Monday, March 22, 2021

Fourth Circuit Rules That a TTAB Party, After Remand from its CAFC Appeal, May Seek Further Review in District Court

The long and winding road to determination of the genericness of PRETZEL CRISPS for pretzel crackers has taken another twist. The journey began with the TTAB's 2014 decision (TTABlogged here), finding the term to be generic. Princeton Vanguard appealed to the CAFC (under Section 1071(a)). The appellate court vacated and remanded in 2015 because the Board had failed to correctly apply the legal standard (here). On remand, the Board (in 2017) again found PRETZEL CRISPS to be generic for pretzel crackers (here). Princeton Vanguard then filed a complaint in the U.S. District Court for the Western District of North Carolina, seeking Section 1071(b) review of the Board's decision. In October 2019, Judge Kenneth D. Bell ruled (sua sponte) that because Princeton Vanguard had appealed the first Board decision to the CAFC under Section 1071(a) of the Lanham Act, it had waived its right (under Section 1071(b)) to proceed in the district court (rather than the CAFC) as to the second Board decision. Therefore, the district court lacked subject matter jurisdiction over the civil action (here). The U.S. Court of Appeals for the Fourth Circuit, on March 17, 2021, reversed that decision and remanded the case to the district court for further proceedings. Snyder's-Lance, Inc and Princeton Vanguard, LLC v. Frito-Lay North America, Inc., 2021 U.S.P.Q.2d 318 (4th Cir. 2021).

A party seeking review of a TTAB decision may appeal to the CAFC under Section 1071(a) or seek de novo review in a U.S. District Court under Section 1071(b). As the Fourth Circuit observes, the CAFC route may lead to a faster resolution of the appeal, but the record is restricted to that developed at the TTAB. The district court route allows the parties to introduce additional evidence and new issues. [There are other considerations, of course, like cost and "home court advantage" - ed.]. If an appeal is commenced at the CAFC, the appellee may elect to have further proceedings conducted in a district court. The reverse is not allowed.

The parties agreed that certain points of law ruled on by the CAFC are binding as law of the case. They also agreed that the two TTAB decisions were unique and separate decisions. The parties disagreed on whether Princeton Vanguard had the same two options for review in 2017 as it did in 2014. The Board found the statutory language to be "somewhat ambiguous," but it sided with Princeton Vanguard.

Section 1071(a) states that when a party elects to appeal to the CAFC, it "thereby waive[es] his right to proceed under Section 1071(b)." Moreover, the latter section states that a party dissatisfied with a TTAB decision "may, unless appeal has been taken to . . . the Federal Circuit, have remedy by a civil action." The Fourth Circuit noted that "[a]t first blush," this language seems to foreclose Princeton's path to the district court. However, that interpretation leads to difficulties.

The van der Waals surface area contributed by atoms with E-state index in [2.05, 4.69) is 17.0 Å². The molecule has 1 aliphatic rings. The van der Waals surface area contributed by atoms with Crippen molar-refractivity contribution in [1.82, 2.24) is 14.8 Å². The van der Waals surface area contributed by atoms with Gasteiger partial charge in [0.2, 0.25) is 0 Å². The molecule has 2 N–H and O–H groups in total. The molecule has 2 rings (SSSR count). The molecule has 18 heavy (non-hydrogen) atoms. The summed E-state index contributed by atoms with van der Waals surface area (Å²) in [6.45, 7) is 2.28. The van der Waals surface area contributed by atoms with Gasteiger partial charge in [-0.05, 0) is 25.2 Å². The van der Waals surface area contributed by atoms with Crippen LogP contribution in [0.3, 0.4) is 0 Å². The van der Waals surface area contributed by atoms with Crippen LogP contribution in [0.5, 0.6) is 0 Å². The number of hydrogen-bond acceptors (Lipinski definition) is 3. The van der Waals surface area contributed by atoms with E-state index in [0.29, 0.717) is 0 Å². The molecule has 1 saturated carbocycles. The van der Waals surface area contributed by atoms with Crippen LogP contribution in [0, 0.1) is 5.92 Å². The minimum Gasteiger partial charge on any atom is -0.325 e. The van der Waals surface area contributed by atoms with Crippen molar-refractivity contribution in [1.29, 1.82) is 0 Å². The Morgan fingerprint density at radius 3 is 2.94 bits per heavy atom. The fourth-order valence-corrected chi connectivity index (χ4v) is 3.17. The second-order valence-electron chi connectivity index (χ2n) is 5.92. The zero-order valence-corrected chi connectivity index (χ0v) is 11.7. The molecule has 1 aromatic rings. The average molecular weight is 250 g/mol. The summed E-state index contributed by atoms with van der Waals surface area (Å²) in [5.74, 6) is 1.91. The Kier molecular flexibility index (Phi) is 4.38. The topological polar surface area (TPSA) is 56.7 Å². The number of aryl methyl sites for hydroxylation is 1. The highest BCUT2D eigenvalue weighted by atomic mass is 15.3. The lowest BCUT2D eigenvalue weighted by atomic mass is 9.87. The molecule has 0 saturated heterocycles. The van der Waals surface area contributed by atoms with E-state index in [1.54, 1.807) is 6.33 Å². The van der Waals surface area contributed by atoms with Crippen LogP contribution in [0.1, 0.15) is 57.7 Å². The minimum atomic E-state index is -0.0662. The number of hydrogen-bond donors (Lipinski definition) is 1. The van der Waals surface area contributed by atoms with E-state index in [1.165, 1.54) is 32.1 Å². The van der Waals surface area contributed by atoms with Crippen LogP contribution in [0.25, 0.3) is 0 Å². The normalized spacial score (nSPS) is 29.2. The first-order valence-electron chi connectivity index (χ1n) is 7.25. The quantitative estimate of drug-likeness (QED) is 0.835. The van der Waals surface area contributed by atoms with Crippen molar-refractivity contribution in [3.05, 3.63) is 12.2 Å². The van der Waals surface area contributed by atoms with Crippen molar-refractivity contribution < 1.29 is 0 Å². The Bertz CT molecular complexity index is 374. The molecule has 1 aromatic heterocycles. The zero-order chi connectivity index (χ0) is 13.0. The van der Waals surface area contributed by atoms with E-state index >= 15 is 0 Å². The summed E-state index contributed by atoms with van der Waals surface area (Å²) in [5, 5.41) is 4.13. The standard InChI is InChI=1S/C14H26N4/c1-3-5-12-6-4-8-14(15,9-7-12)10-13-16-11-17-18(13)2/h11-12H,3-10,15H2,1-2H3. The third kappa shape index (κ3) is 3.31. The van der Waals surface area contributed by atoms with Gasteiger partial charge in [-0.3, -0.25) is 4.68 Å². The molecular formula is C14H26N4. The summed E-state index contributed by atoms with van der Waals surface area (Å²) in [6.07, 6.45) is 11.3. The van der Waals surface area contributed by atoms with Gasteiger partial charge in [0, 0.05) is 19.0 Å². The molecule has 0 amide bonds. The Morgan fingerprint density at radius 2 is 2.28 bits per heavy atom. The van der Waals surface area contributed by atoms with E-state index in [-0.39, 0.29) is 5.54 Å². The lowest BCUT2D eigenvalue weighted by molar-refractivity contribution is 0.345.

While the statute speaks of “waiving [one’s] right” to district court proceedings and refers to an “appeal [that] has been taken” to the Federal Circuit, it says nothing about how long a choice of forum remains in effect, or whether it can bind a party across appeals from related, but distinct “decisions.” Common sense, however, suggests that there must be some limitation.

Following a detailed examination and analysis of Section 1071, the appellate court concluded that the language supported Princeton Vanguard's position. The court then looked to other sources of authority, including legislative history (of patent-related statutory provisions), the decisions of two other circuits, the Seventh (a patent case) and Ninth (trademark), and relevant policy considerations.

The court noted that a party's need or desire to seek district court review may become clear only after reviewing the Board's second decision. Here, Princeton Vanguard explained that it originally went to the CAFC because it wanted a swift correction of the Board's legal error. After the Board's second decision, Princeton believed that further fact finding would support their case, and so it decided to proceed in the district court. 

The Fourth Circuit observed that its interpretation of the statute, allowing the civil case to proceed, furthers a party's ability to choose its own litigation strategy and to reassess its position after each Board decision.

The court did not agree with district court regarding its concerns about judicial economy. Although the Federal Circuit has certain expertise in a particular trademark matter, district courts are "perfectly capable of applying the law of the case doctrine." Moreover, if the blanket waiver did apply, a dissatisfied party might feel compelled to choose the district court route so as not to foreclose the possibility of further developing the factual record as circumstance might warrant.

And so the appellate court reversed the district court's ruling and remanded the case for further proceedings.

Read comments and post your comment here.

TTABlogger comment: Marty Schwimmer and I had a case a few years ago in which we first appealed to the CAFC but were allowed by the TTAB to withdraw that notice of appeal and instead proceed in the district court (all within the original appeal deadline). The other party had filed a civil action for unfair competition, which was then consolidated with the Section 1071 action.

Text Copyright John L. Welch 2021.


At 9:55 AM, Anonymous Anonymous said...

All that time, effort, and money invested into a mark which is highly descriptive at best. They should have come up with an inherently distinctive mark for this product back in 2017.


Post a Comment

<< Home